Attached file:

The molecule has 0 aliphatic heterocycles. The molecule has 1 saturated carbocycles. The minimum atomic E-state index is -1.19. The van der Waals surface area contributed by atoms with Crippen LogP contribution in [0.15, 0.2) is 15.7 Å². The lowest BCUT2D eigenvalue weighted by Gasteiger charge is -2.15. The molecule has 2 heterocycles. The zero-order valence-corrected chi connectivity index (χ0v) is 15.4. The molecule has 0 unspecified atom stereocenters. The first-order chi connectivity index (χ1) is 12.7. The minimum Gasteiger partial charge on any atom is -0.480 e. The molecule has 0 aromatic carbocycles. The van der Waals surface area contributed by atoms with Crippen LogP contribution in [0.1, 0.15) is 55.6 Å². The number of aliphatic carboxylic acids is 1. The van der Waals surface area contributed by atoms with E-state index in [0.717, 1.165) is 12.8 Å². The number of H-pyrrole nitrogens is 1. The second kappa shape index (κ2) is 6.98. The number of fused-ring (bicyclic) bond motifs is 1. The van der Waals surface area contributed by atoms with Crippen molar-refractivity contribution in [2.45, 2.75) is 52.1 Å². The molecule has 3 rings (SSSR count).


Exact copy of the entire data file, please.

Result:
The molecule has 0 aliphatic heterocycles. The molecule has 1 saturated carbocycles. The minimum atomic E-state index is -1.19. The van der Waals surface area contributed by atoms with Crippen LogP contribution in [0.15, 0.2) is 15.7 Å². The lowest BCUT2D eigenvalue weighted by Gasteiger charge is -2.15. The molecule has 2 heterocycles. The zero-order valence-corrected chi connectivity index (χ0v) is 15.4. The molecule has 0 unspecified atom stereocenters. The first-order chi connectivity index (χ1) is 12.7. The minimum Gasteiger partial charge on any atom is -0.480 e. The molecule has 0 aromatic carbocycles. The van der Waals surface area contributed by atoms with Crippen LogP contribution in [0.1, 0.15) is 55.6 Å². The number of aliphatic carboxylic acids is 1. The van der Waals surface area contributed by atoms with E-state index in [0.717, 1.165) is 12.8 Å². The number of H-pyrrole nitrogens is 1. The second kappa shape index (κ2) is 6.98. The number of fused-ring (bicyclic) bond motifs is 1. The van der Waals surface area contributed by atoms with Crippen molar-refractivity contribution in [2.45, 2.75) is 52.1 Å². The molecule has 3 rings (SSSR count).